S.F. Police Say Man Killed by Officers Appears to Have Planned Suicide

San Francisco Police Chief Greg Suhr takes questions at a town hall meeting on Jan. 6, 2015, about a fatal officer-involved shooting of a man two days before who left an apparent "suicide note" titled "Dear Officer(s)." (Alex Emslie/KQED)

San Francisco Police Chief Greg Suhr takes questions at a town hall meeting on Jan. 6, 2015, about a fatal officer-involved shooting of a man two days before who left an apparent “suicide note” titled “Dear Officer(s).” (Alex Emslie/KQED)

By Alex Emslie
KQED News

Matthew Hoffman, the 32-year-old man shot and killed by two San Francisco police sergeants in the Mission District Sunday evening, had made inquiries about lethal-force policies long before the incident, Police Chief Greg Suhr says.

Suhr said during a community meeting Tuesday night that police in Norwalk, Connecticut, alerted them after the shooting that Hoffman had sent a series of texts to an officer there last March.

The messages asked, “What would happen if a person would point a fake gun at a cop, from 6 feet away?” and “What if the person told the cop he was going to shoot the cop after a count of three?”

Hoffman was shot about 5:20 p.m. Sunday outside the Police Department’s Mission Station after reportedly brandishing what turned out to be a replica pistol. After the shooting, investigators discovered what they’ve characterized as three suicide notes on Hoffman’s smartphone, one of which was titled, “Dear Officer(s).” Suhr said he spoke by phone with Hoffman’s father, who gave permission to release the “Dear Officer(s)” message.

The note expresses sadness and loneliness and says officers “did nothing wrong.” It says, “I provoked you … the situation was out of your control. You had no other choice.”

Hoffman approached pairs of San Francisco police officers two times on Sunday afternoon before his fatal confrontation at Mission Station, Suhr said. First, at about 2:15 p.m., Hoffman asked officers conducting a traffic stop about their firearms and if they had ever shot anyone.

He approached a second pair of officers about an hour later and asked similar questions. Both times, officers told Hoffman to leave, Suhr said.

Then shortly after 5 p.m., a group of officers leaving Mission Station for coffee noticed Hoffman in the restricted parking lot and asked him to leave, and he started to walk away, Suhr said. But he stopped in the driveway.

Matthew Hoffman's phone displaying a note that begins, "Dear Officer(s)." (Alex Emslie/KQED)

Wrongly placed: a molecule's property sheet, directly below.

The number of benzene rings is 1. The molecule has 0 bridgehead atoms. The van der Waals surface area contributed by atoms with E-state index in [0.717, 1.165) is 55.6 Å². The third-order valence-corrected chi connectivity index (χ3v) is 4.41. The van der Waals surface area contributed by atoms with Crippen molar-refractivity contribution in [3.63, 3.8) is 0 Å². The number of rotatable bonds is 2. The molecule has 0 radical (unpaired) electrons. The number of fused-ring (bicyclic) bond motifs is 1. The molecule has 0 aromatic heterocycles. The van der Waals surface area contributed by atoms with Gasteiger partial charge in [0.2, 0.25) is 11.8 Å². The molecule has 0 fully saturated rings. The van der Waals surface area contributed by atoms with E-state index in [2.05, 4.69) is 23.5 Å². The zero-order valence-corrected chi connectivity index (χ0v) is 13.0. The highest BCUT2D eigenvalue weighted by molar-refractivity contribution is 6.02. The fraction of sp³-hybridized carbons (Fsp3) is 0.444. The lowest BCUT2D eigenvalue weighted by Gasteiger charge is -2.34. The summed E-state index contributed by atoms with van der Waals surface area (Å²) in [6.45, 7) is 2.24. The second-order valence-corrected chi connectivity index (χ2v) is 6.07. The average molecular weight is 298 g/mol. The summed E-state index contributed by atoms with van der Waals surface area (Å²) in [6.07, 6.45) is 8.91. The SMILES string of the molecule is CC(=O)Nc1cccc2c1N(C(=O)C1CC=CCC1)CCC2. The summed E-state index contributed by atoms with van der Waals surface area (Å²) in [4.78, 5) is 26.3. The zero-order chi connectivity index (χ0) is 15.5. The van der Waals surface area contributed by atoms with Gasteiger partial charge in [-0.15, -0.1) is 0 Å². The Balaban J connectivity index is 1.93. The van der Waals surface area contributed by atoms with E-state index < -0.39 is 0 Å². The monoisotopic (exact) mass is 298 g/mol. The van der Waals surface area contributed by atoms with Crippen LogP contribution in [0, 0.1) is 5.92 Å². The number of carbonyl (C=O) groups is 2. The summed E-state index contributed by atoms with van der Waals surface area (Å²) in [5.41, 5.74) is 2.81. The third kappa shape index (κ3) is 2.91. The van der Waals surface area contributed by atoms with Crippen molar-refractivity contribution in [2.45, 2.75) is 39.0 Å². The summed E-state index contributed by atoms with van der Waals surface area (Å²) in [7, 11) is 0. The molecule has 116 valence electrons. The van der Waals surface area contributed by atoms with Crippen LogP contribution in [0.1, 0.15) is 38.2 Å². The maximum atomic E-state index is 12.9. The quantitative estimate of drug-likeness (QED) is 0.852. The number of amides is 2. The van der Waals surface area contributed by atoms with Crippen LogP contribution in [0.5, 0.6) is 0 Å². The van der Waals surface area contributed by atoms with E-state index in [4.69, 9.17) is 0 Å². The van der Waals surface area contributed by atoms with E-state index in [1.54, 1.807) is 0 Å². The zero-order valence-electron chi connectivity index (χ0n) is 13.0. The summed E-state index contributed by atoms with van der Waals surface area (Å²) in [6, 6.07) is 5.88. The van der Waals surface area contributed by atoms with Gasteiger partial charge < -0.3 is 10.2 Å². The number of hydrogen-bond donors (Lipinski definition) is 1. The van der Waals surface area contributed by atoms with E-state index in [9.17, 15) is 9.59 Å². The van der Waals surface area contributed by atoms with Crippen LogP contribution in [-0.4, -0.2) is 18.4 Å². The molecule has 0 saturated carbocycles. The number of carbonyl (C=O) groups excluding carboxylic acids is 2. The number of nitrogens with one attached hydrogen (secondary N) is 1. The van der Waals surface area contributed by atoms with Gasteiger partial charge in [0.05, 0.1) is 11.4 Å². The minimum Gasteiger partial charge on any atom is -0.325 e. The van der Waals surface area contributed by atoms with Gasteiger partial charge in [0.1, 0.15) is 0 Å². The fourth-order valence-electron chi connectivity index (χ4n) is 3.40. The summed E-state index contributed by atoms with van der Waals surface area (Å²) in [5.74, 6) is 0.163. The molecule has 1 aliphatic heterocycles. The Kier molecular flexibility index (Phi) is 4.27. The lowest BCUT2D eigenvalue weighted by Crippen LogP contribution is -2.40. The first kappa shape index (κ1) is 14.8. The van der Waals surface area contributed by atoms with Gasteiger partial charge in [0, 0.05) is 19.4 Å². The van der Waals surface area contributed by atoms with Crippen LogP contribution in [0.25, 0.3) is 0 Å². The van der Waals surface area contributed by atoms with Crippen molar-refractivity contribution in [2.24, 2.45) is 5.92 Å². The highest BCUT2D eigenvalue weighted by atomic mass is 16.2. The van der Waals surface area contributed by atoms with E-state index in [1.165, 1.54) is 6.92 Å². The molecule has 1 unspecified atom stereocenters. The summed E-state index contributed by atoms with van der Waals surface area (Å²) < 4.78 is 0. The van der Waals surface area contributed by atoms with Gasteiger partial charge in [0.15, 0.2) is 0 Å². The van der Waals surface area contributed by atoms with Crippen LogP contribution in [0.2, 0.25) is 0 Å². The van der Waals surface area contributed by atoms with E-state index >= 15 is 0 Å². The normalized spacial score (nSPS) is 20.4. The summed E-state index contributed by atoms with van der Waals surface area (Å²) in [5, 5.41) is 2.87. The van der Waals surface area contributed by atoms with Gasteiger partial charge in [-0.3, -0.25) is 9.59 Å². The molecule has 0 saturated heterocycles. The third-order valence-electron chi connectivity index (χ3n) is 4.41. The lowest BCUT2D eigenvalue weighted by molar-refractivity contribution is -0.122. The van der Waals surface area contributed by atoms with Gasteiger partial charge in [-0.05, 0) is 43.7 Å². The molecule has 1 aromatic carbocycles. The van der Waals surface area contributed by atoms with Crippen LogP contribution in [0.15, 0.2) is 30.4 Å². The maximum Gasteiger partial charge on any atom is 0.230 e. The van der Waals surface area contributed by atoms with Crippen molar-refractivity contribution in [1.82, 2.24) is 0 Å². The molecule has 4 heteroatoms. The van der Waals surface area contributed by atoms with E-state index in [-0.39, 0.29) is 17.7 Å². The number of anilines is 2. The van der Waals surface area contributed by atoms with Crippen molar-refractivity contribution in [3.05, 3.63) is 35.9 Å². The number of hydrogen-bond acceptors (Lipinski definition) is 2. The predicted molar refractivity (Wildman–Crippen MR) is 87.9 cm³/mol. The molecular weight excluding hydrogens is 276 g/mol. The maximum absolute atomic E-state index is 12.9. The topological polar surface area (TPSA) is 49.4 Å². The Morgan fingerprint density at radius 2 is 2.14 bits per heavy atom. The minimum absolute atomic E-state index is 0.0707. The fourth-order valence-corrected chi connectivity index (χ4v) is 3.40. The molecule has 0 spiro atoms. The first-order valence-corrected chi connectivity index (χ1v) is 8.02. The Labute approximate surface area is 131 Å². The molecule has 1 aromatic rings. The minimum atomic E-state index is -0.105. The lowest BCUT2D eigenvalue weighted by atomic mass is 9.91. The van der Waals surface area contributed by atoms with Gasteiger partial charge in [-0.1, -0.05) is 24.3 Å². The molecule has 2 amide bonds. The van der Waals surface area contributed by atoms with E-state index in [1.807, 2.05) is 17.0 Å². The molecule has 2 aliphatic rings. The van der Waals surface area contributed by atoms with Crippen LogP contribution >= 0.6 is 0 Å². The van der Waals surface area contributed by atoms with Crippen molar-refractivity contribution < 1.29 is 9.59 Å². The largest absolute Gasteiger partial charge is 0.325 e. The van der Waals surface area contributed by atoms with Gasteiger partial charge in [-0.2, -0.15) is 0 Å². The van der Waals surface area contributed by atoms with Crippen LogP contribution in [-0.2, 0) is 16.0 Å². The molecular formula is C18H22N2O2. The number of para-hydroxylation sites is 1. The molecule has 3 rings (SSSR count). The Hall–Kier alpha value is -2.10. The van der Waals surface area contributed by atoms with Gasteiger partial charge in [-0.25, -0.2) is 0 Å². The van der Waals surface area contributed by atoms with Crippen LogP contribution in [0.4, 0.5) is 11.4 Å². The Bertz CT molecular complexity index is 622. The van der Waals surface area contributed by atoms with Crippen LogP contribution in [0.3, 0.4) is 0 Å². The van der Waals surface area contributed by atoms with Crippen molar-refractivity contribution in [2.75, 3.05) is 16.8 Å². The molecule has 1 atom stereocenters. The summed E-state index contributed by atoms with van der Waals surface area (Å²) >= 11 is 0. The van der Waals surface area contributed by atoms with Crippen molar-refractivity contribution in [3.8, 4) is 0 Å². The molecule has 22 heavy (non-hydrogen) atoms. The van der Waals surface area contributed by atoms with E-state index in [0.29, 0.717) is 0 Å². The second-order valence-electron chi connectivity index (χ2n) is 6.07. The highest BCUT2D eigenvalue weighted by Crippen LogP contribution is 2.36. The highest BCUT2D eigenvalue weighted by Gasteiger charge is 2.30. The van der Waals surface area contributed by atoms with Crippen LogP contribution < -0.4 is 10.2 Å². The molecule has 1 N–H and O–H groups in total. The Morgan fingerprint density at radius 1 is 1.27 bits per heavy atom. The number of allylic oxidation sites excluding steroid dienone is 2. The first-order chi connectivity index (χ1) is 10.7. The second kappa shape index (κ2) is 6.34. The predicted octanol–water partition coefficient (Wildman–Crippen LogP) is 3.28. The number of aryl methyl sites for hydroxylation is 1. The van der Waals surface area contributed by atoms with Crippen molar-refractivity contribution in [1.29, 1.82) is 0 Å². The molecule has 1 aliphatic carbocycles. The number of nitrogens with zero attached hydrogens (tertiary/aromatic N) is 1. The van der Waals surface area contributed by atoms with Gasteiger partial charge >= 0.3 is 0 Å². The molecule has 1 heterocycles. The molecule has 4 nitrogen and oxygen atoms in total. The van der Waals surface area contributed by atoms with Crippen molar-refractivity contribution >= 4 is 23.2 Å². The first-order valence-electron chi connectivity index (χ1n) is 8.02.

A photograph of Matthew Hoffman’s phone displaying a note that begins, “Dear Officer(s).” (Alex Emslie/KQED)

The officers began to approach Hoffman again.

“Mr. Hoffman, instead of turning and walking away, backs away from the officers, both hands in his sweatshirt pocket, engaging the officers in eye contact to the point where the officers draw their weapons and ask Mr. Hoffman many times to show his hands,” Suhr said. “As he backs out of the driveway and across the sidewalk and into the street, he lifts his sweatshirt where the officers see the butt of a gun, pulls the weapon, points it at the officers, and the two sergeants fire their weapons a total of 10 times, five each, striking Mr. Hoffman three times -– one to the upper body, one to the forearm and one to the left leg.”

Officers discovered Hoffman had a “black Colt defender 3½-inch barrel airsoft pistol,” a replica handgun with the orange markings blackened, Suhr said. Hoffman died later Sunday at San Francisco General Hospital.

Several people attending the meeting asked about training officers to respond to people with mental illness, specifically referencing Crisis Intervention Training, or CIT.

“I’d like to hear that there was some sort of verbal interaction beyond, ‘Get out of the parking lot,’ ” said Mission resident Lisa Geduldig. “You know, ‘What are you doing? Are you OK?’ or just trying to suss out the person’s mental health. Again, I’m not a cop and I don’t have a gun pulled on me.”

More than 300 officers, over 20 percent of SFPD’s patrol force, have received the specialized, weeklong training, Suhr said. He didn’t know if any of the officers who encountered Hoffman were among those trained.

“This was not a CIT incident. This was an engagement of deadly force,” Suhr said. “If an officer is confronted with deadly force, especially by a person who plans to draw the officer’s fire, there’s not much we can do.”

A man in the crowd said he was concerned that officers appear to have fired seven bullets that missed Hoffman and could have flown across Valencia Street. Police are investigating where the other bullets struck, Suhr said. No one but Hoffman was injured in the incident.

An internal five-year study of the department’s officer-involved shootings published in 2010 found that four fatal shootings out of a total 15 incidents were potentially suicide deaths. The indications listed include a subject telling officers they would have to kill him and a subject pointing a replica firearm at an officer.

The study doesn’t mention any case in which a note was found.

“It just, it couldn’t be any sadder,” Suhr said. “If somebody is thinking of harming themselves, I wish that all those people know that we have a lot of services. And we in the Police Department, if you want that help, we can get it for you. That’s much more the preferred way we’d like to be used to help people in crisis, because this just creates so many other victims.”

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